I have written a column that will appear some time today (Monday) discussing the Spanish Parliament's likely adoption of resolutions recognizing limited human rights in Great Apes. Such rights include entitlements not to be tortured, killed, or held in captivity. In the column, I discuss an argument made by some of the resolutions' detractors -- that all human beings should enjoy these rights before we grant them to any nonhuman beings -- as well as one argument made by its defenders -- that the resolutions are the first step along the path to recognizing that our consumption of animals for food, clothing, entertainment, and experimentation is wrong. I respond to these arguments in the column, so I want to take the opportunity in this blog post to discuss a different question that often arises in discussions about animal rights (including some comments that have appeared in response to my own past posts). The question is this: how can it be immoral to torture, kill, and consume other animals when animals themselves consume other animals?
When I hear this question, I wonder exactly what point the questioner is trying to make. I assume that it is intended to show that consuming and otherwise hurting nonhuman animals is morally justified. If this is the meaning of the question, then how would this argument work? One possibility is that there is an implicit accusation that nonhuman animals somehow forfeit any right against consumption, because they do not respect such rights in others. If that is the accusation, then I would be interested in learning whether the omnivores who make this argument limit their animal consumption to other omnivores and carnivores. Cows, after all, are naturally herbivorous, so they appear not to be among those who, on this approach, forfeit their right not to be tortured and killed as food. And conversely, I have yet to hear an argument that because many humans kill and torture animals, it must therefore be acceptable to kill and torture those omnivorous humans.
Perhaps, however, the omnivorous animals question does not present an argument about moral forfeiture. Instead, it may be intended to demonstrate that it is "normal" or "natural" to consume other animals, as other species do it as well. If this is the argument, then I am surprised to hear that people who are content to consume other animals believe that those other animals' conduct should serve as a moral model for human emulation. If nonhuman animals are so different from us that they do not "count" enough to qualify for the most basic of our rights -- not to be tortured and killed for food -- then it is difficult to see how we can properly invoke their behavior to demonstrate that ours is morally acceptable because it mirrors theirs. Another problem with the argument that "lions do it, so why shouldn't we?" is that we in fact judge much behavior that is common among many nonhuman species (and, for that matter, among human beings as well) as outrageous and wrong. There is no question, for example, that many animals routinely coerce one another to have intercourse (contrary to popular belief, female mammals in heat are not receptive to all males and therefore resist when an "undesirable" male attempts, sometimes successfully, to copulate with them), as do many human beings. Rather than qualify as an argument for legalizing rape, however, the prevalence of this conduct shows simply that we face a challenge in trying to protect potential victims against predatory behavior. To put it differently, we would not require a criminal law if harming one another did not come so "naturally" in the absence of law.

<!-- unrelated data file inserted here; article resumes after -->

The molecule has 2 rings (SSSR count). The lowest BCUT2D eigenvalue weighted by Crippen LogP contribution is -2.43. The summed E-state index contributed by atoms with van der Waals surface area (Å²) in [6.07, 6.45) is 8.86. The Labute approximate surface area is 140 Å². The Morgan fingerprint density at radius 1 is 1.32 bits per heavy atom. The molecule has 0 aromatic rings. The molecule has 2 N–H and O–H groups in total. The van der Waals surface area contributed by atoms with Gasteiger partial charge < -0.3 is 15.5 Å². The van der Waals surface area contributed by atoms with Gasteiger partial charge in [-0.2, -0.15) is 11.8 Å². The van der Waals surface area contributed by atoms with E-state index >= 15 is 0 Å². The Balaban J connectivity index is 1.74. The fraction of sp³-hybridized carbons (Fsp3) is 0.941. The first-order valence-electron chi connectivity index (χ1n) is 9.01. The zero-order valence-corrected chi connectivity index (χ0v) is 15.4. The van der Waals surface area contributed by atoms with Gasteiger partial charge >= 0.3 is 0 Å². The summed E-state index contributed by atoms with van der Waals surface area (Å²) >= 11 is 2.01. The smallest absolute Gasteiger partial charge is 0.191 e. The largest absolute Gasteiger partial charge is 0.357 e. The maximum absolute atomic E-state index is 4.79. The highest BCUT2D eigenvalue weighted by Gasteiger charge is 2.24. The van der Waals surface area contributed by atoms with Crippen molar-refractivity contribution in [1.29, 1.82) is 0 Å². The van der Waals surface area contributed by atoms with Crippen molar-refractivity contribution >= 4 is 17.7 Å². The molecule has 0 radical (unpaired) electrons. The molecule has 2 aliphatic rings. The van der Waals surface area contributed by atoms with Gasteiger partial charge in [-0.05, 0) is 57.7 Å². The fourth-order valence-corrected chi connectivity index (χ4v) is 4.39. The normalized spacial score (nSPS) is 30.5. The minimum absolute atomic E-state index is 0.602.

Most nonhuman animals do not appear to share one of our capacities -- the ability to make decisions on the basis of a moral rule. This makes them innocent when they carry out predatory conduct that would be culpable if committed by one of us. This does not, however, exclude nonhumans from the community of living creatures who have a right not to be tortured and killed. If it did, then we would be permitted to torture and kill with impunity any human being who lacked the ability to carry out moral reasoning, that is, infants and severely mentally disabled human beings.
In short, the fact that (some) nonhuman animals consume other nonhuman animals does not represent an argument for the moral acceptability of our consumption of nonhuman animals, as a matter of either moral forfeiture or moral role modeling.